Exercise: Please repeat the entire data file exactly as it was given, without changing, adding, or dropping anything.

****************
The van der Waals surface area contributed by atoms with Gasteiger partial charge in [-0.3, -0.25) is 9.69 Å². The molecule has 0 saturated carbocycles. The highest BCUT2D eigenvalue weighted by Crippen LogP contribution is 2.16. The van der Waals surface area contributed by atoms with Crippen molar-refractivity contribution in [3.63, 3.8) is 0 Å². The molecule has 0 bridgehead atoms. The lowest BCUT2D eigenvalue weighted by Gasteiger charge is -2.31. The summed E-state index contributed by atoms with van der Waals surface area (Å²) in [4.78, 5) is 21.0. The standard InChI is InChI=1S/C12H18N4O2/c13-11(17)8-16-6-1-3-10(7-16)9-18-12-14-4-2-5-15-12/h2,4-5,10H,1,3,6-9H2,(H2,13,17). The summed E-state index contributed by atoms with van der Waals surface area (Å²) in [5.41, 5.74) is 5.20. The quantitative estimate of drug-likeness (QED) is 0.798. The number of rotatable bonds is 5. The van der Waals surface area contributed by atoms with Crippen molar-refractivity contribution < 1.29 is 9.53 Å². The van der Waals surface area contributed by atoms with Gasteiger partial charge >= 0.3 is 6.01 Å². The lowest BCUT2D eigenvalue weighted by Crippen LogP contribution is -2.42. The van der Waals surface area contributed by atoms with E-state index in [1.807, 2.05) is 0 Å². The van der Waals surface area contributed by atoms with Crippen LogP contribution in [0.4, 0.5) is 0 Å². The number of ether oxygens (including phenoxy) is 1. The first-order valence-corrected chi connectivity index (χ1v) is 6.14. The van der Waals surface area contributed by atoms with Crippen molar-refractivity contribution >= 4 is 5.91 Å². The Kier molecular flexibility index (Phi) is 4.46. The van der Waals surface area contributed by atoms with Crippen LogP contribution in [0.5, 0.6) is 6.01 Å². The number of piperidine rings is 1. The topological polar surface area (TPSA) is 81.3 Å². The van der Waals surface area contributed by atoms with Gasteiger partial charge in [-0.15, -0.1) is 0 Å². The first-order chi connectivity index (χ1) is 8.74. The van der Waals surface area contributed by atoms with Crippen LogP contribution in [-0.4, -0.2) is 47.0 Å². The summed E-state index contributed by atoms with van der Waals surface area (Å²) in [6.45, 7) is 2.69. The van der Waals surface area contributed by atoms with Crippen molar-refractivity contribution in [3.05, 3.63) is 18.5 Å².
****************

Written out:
The van der Waals surface area contributed by atoms with Gasteiger partial charge in [-0.3, -0.25) is 9.69 Å². The molecule has 0 saturated carbocycles. The highest BCUT2D eigenvalue weighted by Crippen LogP contribution is 2.16. The van der Waals surface area contributed by atoms with Crippen molar-refractivity contribution in [3.63, 3.8) is 0 Å². The molecule has 0 bridgehead atoms. The lowest BCUT2D eigenvalue weighted by Gasteiger charge is -2.31. The summed E-state index contributed by atoms with van der Waals surface area (Å²) in [4.78, 5) is 21.0. The standard InChI is InChI=1S/C12H18N4O2/c13-11(17)8-16-6-1-3-10(7-16)9-18-12-14-4-2-5-15-12/h2,4-5,10H,1,3,6-9H2,(H2,13,17). The summed E-state index contributed by atoms with van der Waals surface area (Å²) in [5.41, 5.74) is 5.20. The quantitative estimate of drug-likeness (QED) is 0.798. The number of rotatable bonds is 5. The van der Waals surface area contributed by atoms with Crippen molar-refractivity contribution < 1.29 is 9.53 Å². The van der Waals surface area contributed by atoms with Gasteiger partial charge >= 0.3 is 6.01 Å². The lowest BCUT2D eigenvalue weighted by Crippen LogP contribution is -2.42. The van der Waals surface area contributed by atoms with E-state index in [1.807, 2.05) is 0 Å². The van der Waals surface area contributed by atoms with Crippen LogP contribution in [0.4, 0.5) is 0 Å². The number of ether oxygens (including phenoxy) is 1. The first-order valence-corrected chi connectivity index (χ1v) is 6.14. The van der Waals surface area contributed by atoms with Crippen molar-refractivity contribution >= 4 is 5.91 Å². The Kier molecular flexibility index (Phi) is 4.46. The van der Waals surface area contributed by atoms with Crippen LogP contribution in [0.5, 0.6) is 6.01 Å². The number of piperidine rings is 1. The topological polar surface area (TPSA) is 81.3 Å². The van der Waals surface area contributed by atoms with Gasteiger partial charge in [-0.15, -0.1) is 0 Å². The first-order chi connectivity index (χ1) is 8.74. The van der Waals surface area contributed by atoms with Crippen LogP contribution in [-0.4, -0.2) is 47.0 Å². The summed E-state index contributed by atoms with van der Waals surface area (Å²) in [6.45, 7) is 2.69. The van der Waals surface area contributed by atoms with Crippen molar-refractivity contribution in [3.05, 3.63) is 18.5 Å².